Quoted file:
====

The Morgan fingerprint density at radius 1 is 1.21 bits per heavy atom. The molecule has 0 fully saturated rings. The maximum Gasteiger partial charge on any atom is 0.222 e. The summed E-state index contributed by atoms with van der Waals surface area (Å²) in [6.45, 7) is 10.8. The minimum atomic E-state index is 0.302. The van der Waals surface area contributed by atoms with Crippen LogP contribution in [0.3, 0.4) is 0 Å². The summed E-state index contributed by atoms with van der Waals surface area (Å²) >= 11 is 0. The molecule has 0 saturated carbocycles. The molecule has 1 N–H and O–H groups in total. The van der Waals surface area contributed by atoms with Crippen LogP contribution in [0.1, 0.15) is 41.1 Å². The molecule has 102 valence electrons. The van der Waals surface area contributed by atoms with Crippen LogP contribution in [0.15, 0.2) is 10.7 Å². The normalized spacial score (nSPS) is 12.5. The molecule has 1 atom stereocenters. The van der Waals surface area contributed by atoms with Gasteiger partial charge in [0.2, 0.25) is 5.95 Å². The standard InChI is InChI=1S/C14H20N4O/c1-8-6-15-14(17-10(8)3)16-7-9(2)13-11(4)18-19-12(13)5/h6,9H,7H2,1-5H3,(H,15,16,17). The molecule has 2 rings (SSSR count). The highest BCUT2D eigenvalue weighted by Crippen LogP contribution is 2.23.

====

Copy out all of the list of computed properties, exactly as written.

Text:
The Morgan fingerprint density at radius 1 is 1.21 bits per heavy atom. The molecule has 0 fully saturated rings. The maximum Gasteiger partial charge on any atom is 0.222 e. The summed E-state index contributed by atoms with van der Waals surface area (Å²) in [6.45, 7) is 10.8. The minimum atomic E-state index is 0.302. The van der Waals surface area contributed by atoms with Crippen LogP contribution in [0.3, 0.4) is 0 Å². The summed E-state index contributed by atoms with van der Waals surface area (Å²) >= 11 is 0. The molecule has 0 saturated carbocycles. The molecule has 1 N–H and O–H groups in total. The van der Waals surface area contributed by atoms with Crippen LogP contribution in [0.1, 0.15) is 41.1 Å². The molecule has 102 valence electrons. The van der Waals surface area contributed by atoms with Crippen LogP contribution in [0.15, 0.2) is 10.7 Å². The normalized spacial score (nSPS) is 12.5. The molecule has 1 atom stereocenters. The van der Waals surface area contributed by atoms with Gasteiger partial charge in [0.2, 0.25) is 5.95 Å². The standard InChI is InChI=1S/C14H20N4O/c1-8-6-15-14(17-10(8)3)16-7-9(2)13-11(4)18-19-12(13)5/h6,9H,7H2,1-5H3,(H,15,16,17). The molecule has 2 rings (SSSR count). The highest BCUT2D eigenvalue weighted by Crippen LogP contribution is 2.23.